Friday, September 10, 2004

Happiness, Protestantism and "hurting hearts"

Erica's post about not being angst-ridden enough for Biola made me start reflecting on the Protestant problem with happiness. I should be more honest -- it's more my problem with their perspective. They don't think they have a problem -- but I think that's what made Erica's professor lecture a class full of young Christians that it's okay to feel as miserable as they do.

Because the Protestants (oh heck, let's call them 'prots' to save keystrokes) I've met recently do feel miserable sometimes, and when they do, their flavor of Christianity tells them that they've failed somehow. Since it's just them and Jesus, they should never feel gloomy, right? Not even if they lost their job and they've contracted yellow fever. If they're a Good Baptist/Evangelical/Whatever this is the time they should "Let Go and Let God" or "Turn Their Scars into Stars" or whatever else their minister's bumper stickers have told them. Now's the time to contemplate the big-eyed figurine that tells them "Jesus Loves you THIS much."

Ugh! Sorry, I can't go on. I'm having flashbacks. My first real job was as a letter-reader for Robert Schuller Ministries in Garden Grove. I thought it would be a good thing to do, since I was just starting out as an Orthodox catechumen. What a mistake. The weight of all that flowery, paper-thin buoyancy just about did me in. Looking back, though, I don't know how they made it.

Well, maybe I do. They didn't make it. Not all the time anyway. Who could? Who would want to? Where in the philosophy of Christian Cheeriness is there a place for normal hills and valleys, not the ones that lead to death, but the ones that lead us to maturity and repentance and leave us with a bigger view of life.

The prot radio ministries are big on the kind of message that Erica's professor gave. I was surprised how many times they were addressed to "hurting hearts" out there that needed to pray and pray and pray and then send them a check or money order. Why so many hurting hearts? Like Erica, it made me feel like the odd man out. My life isn't perfect. There are a lot of things I probably would've changed. But I'm not sorry. Those aren't the things that hurt me really, or at least not as much as wondering what would've happened if I had been a better person.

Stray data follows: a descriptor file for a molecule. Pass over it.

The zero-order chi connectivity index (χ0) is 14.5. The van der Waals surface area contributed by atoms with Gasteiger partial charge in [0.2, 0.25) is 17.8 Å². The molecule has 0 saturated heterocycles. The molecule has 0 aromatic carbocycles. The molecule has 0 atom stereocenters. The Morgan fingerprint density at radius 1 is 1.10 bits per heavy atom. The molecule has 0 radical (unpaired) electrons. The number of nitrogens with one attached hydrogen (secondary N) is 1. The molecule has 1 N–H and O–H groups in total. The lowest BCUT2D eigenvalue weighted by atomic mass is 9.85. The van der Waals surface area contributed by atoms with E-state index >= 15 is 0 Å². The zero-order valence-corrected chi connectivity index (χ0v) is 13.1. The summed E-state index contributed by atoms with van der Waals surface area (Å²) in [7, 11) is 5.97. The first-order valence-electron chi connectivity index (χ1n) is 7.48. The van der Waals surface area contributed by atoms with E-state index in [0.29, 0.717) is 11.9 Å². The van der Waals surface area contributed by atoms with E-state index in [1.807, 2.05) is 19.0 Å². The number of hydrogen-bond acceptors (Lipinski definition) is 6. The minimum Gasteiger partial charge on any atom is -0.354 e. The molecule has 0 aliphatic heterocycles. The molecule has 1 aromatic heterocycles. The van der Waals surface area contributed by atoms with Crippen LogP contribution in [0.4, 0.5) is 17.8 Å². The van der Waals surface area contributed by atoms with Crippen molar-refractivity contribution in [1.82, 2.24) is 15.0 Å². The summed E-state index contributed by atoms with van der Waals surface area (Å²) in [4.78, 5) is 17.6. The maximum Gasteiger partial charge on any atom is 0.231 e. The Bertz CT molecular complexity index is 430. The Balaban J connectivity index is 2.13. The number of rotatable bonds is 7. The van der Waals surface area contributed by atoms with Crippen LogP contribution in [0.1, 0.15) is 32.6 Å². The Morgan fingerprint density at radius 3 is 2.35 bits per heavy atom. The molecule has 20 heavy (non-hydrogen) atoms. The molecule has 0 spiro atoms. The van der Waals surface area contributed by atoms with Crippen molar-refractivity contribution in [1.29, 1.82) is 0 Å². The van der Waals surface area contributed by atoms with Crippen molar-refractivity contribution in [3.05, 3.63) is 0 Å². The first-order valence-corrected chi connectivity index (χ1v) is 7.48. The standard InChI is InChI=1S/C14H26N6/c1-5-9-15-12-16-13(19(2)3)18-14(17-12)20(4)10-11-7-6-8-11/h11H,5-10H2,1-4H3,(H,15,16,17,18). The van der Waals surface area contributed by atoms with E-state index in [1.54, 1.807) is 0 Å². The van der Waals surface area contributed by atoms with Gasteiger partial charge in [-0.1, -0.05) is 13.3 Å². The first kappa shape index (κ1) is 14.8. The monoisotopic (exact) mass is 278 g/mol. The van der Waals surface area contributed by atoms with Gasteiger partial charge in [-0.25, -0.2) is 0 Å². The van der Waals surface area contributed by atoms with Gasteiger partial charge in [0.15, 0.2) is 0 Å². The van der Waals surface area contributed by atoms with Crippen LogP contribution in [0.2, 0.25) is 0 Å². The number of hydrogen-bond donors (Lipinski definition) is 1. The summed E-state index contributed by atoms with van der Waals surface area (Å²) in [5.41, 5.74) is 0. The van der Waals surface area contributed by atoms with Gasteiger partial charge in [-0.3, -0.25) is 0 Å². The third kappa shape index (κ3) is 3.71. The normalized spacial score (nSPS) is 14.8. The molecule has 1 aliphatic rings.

I think prots are uncomfortable with us Orthodox sometimes because we don't smile more and, I don't know, cheer up. I get uncomfortable with them because they do. There's something a little brittle, a little shiny about all that. It's good stuff in small quantities, but it's sugar-water -- all zip and no substance. No wonder their hearts are hurting.


Blogger Karl Thienes said...

I've blogged about this phenomenon in the past--I call it "the Cult of the Nice" (sort of a Lewisian play on words)...

As a friend (newly Orthodox) said to me once: "Finally! I'm in a church that tells me it is ok to suffer!"

September 10, 2004 at 10:25 PM  
Blogger Grace said...

Tell me how far back to look in the archives. I would love to read someone else's thoughts about it. I had been thinking about it for some time, and yet, it was harder to write about than I thought.

September 11, 2004 at 8:12 AM  
Blogger Karl Thienes said...

No specific is one of the defining elements of our contemporary (and Protestant) society...

I was once told in a 24 hour time span that a) "You Orthodox are too sullen, to sorrowful, to somber." And b) "You Orthodox enjoy your feasts, vodka, and community too much."

Well, which is it, folks? Or could it be that you need both ends of the "Happy Spectrum" before you can be whole?

September 12, 2004 at 6:04 PM  

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